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Taxing Wages 2019

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This annual publication provides details of taxes paid on wages in OECD countries. It covers personal income taxes and social security contributions paid by employees, social security contributions and payroll taxes paid by employers, and cash benefits received by in-work families. It illustrates how these taxes and benefits are calculated in each member country and examines how they impact household incomes. The results also enable quantitative cross-country comparisons of labour cost levels and the overall tax and benefit position of single persons and families on different levels of earnings. The publication shows average and marginal effective tax rates on labour costs for eight different household types, which vary by income level and household composition (single persons, single parents, one or two earner couples with or without children). The average tax rates measure the part of gross wage earnings or labour costs taken in tax and social security contributions, both before and after cash benefits, and the marginal tax rates the part of a small increase of gross earnings or labour costs that is paid in these levies.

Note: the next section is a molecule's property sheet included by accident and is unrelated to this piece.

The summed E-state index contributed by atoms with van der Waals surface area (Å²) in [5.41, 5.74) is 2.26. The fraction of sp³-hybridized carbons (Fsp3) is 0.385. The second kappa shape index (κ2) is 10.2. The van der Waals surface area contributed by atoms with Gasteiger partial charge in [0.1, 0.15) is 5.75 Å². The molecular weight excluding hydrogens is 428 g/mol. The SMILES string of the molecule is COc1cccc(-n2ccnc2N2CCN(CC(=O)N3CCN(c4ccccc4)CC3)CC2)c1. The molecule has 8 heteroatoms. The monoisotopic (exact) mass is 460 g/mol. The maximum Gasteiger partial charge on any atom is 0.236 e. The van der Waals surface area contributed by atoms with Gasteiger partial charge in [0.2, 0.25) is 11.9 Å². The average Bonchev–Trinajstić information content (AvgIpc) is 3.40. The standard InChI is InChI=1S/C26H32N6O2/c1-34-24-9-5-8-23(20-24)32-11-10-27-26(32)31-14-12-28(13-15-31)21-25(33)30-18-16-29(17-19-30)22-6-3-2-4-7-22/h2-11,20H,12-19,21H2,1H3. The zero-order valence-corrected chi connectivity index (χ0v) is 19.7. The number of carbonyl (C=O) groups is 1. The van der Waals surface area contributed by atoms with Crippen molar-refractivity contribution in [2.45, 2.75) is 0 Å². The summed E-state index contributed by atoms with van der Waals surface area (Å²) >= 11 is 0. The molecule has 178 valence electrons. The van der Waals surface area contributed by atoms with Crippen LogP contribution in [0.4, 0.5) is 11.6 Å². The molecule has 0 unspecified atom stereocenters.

Taxing Wages 2019 includes a special feature entitled: “The Taxation of Median Wage Earners”.

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Overview

This chapter presents the main results of the analysis of the taxation of labour income across OECD member countries in 2018. Most emphasis is given to the tax wedge – a measure of the difference between labour costs to the employer and the corresponding net take-home pay of the employee – which is calculated by expressing the sum of personal income tax, employee plus employer social security contributions together with any payroll tax, minus benefits as a percentage of labour costs. The calculations also focus on the net personal average tax rate. This is the term used when the personal income tax and employee social security contributions net of cash benefits are expressed as a percentage of gross wage earnings. The analysis focuses on the single worker, with no children, at average earnings and makes a comparison with the single earner married couple with two children, at the same income level. A complementary analysis focuses on the two earner couple with two children, where one spouse earns the average wage and the other 67% of it.

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